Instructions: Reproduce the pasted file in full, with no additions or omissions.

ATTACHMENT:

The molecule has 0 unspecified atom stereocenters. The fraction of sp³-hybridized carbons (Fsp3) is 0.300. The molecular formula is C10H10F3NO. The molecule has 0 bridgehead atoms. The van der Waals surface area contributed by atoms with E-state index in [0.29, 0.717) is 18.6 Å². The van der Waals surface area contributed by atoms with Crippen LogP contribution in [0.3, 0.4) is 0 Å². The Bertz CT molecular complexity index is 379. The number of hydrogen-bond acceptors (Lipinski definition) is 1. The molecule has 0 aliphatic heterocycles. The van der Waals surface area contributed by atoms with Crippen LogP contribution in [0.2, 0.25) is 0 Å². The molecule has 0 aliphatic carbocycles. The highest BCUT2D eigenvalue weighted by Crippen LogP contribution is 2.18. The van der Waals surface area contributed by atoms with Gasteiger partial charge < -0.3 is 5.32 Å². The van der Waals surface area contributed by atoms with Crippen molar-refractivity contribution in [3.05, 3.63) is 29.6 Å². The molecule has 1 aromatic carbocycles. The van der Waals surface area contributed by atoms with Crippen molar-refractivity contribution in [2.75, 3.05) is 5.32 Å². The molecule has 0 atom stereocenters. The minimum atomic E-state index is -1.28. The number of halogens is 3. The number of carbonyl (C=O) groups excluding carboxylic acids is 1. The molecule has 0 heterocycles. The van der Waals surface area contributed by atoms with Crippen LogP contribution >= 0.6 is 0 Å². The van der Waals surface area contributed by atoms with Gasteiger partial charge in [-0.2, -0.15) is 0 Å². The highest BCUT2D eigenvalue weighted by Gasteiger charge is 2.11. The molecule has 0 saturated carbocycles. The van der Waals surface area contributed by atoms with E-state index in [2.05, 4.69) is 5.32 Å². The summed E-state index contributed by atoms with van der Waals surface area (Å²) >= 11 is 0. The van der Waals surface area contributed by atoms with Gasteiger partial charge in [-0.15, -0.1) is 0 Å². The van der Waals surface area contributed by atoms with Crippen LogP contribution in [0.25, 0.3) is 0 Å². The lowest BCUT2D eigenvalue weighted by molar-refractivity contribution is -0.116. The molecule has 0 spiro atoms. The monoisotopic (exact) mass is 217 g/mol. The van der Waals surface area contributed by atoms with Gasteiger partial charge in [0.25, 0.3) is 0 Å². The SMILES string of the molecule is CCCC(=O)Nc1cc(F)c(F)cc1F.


The molecule has 0 unspecified atom stereocenters. The fraction of sp³-hybridized carbons (Fsp3) is 0.300. The molecular formula is C10H10F3NO. The molecule has 0 bridgehead atoms. The van der Waals surface area contributed by atoms with E-state index in [0.29, 0.717) is 18.6 Å². The van der Waals surface area contributed by atoms with Crippen LogP contribution in [0.3, 0.4) is 0 Å². The Bertz CT molecular complexity index is 379. The number of hydrogen-bond acceptors (Lipinski definition) is 1. The molecule has 0 aliphatic heterocycles. The van der Waals surface area contributed by atoms with Crippen LogP contribution in [0.2, 0.25) is 0 Å². The molecule has 0 aliphatic carbocycles. The highest BCUT2D eigenvalue weighted by Crippen LogP contribution is 2.18. The van der Waals surface area contributed by atoms with Gasteiger partial charge < -0.3 is 5.32 Å². The van der Waals surface area contributed by atoms with Crippen molar-refractivity contribution in [3.05, 3.63) is 29.6 Å². The molecule has 1 aromatic carbocycles. The van der Waals surface area contributed by atoms with Crippen molar-refractivity contribution in [2.75, 3.05) is 5.32 Å². The molecule has 0 atom stereocenters. The minimum atomic E-state index is -1.28. The number of halogens is 3. The number of carbonyl (C=O) groups excluding carboxylic acids is 1. The molecule has 0 heterocycles. The van der Waals surface area contributed by atoms with Crippen LogP contribution >= 0.6 is 0 Å². The van der Waals surface area contributed by atoms with Gasteiger partial charge in [-0.2, -0.15) is 0 Å². The highest BCUT2D eigenvalue weighted by Gasteiger charge is 2.11. The molecule has 0 saturated carbocycles. The van der Waals surface area contributed by atoms with E-state index in [2.05, 4.69) is 5.32 Å². The summed E-state index contributed by atoms with van der Waals surface area (Å²) >= 11 is 0. The van der Waals surface area contributed by atoms with Gasteiger partial charge in [-0.15, -0.1) is 0 Å². The van der Waals surface area contributed by atoms with Crippen LogP contribution in [0.25, 0.3) is 0 Å². The lowest BCUT2D eigenvalue weighted by molar-refractivity contribution is -0.116. The molecule has 0 spiro atoms. The monoisotopic (exact) mass is 217 g/mol. The van der Waals surface area contributed by atoms with Gasteiger partial charge in [0.25, 0.3) is 0 Å². The SMILES string of the molecule is CCCC(=O)Nc1cc(F)c(F)cc1F.